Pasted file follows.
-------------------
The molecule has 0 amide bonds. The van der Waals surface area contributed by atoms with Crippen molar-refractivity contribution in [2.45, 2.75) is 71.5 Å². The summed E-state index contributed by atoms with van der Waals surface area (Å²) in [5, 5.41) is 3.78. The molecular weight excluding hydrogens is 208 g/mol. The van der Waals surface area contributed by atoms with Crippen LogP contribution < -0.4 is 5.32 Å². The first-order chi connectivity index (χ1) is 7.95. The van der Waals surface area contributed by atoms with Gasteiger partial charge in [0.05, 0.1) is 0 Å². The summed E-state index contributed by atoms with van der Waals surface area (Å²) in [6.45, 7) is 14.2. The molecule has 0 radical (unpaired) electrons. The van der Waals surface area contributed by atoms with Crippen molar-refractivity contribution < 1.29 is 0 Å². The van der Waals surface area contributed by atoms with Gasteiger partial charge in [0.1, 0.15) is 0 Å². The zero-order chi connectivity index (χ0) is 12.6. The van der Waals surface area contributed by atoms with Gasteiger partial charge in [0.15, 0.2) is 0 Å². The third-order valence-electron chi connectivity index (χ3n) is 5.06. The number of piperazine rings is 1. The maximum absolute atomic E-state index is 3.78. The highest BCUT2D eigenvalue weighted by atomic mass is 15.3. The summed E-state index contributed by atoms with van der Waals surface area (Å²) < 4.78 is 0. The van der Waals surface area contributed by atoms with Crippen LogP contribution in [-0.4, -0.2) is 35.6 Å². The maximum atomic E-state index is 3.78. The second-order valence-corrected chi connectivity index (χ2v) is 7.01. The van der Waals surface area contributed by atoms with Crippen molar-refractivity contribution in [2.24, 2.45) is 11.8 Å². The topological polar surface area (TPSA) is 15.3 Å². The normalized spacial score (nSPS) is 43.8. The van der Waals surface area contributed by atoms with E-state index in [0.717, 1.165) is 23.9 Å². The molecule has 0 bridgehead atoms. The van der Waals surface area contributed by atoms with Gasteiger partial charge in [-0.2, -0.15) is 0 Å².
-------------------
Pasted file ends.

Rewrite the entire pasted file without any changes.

The molecule has 0 amide bonds. The van der Waals surface area contributed by atoms with Crippen molar-refractivity contribution in [2.45, 2.75) is 71.5 Å². The summed E-state index contributed by atoms with van der Waals surface area (Å²) in [5, 5.41) is 3.78. The molecular weight excluding hydrogens is 208 g/mol. The van der Waals surface area contributed by atoms with Crippen LogP contribution < -0.4 is 5.32 Å². The first-order chi connectivity index (χ1) is 7.95. The van der Waals surface area contributed by atoms with Gasteiger partial charge in [0.05, 0.1) is 0 Å². The summed E-state index contributed by atoms with van der Waals surface area (Å²) in [6.45, 7) is 14.2. The molecule has 0 radical (unpaired) electrons. The van der Waals surface area contributed by atoms with Crippen molar-refractivity contribution < 1.29 is 0 Å². The van der Waals surface area contributed by atoms with Gasteiger partial charge in [0.1, 0.15) is 0 Å². The zero-order chi connectivity index (χ0) is 12.6. The van der Waals surface area contributed by atoms with Gasteiger partial charge in [0.15, 0.2) is 0 Å². The third-order valence-electron chi connectivity index (χ3n) is 5.06. The number of piperazine rings is 1. The maximum absolute atomic E-state index is 3.78. The highest BCUT2D eigenvalue weighted by atomic mass is 15.3. The summed E-state index contributed by atoms with van der Waals surface area (Å²) < 4.78 is 0. The van der Waals surface area contributed by atoms with Crippen LogP contribution in [-0.4, -0.2) is 35.6 Å². The maximum atomic E-state index is 3.78. The second-order valence-corrected chi connectivity index (χ2v) is 7.01. The van der Waals surface area contributed by atoms with Crippen molar-refractivity contribution in [2.24, 2.45) is 11.8 Å². The topological polar surface area (TPSA) is 15.3 Å². The normalized spacial score (nSPS) is 43.8. The van der Waals surface area contributed by atoms with E-state index in [0.717, 1.165) is 23.9 Å². The molecule has 0 bridgehead atoms. The van der Waals surface area contributed by atoms with Gasteiger partial charge in [-0.2, -0.15) is 0 Å².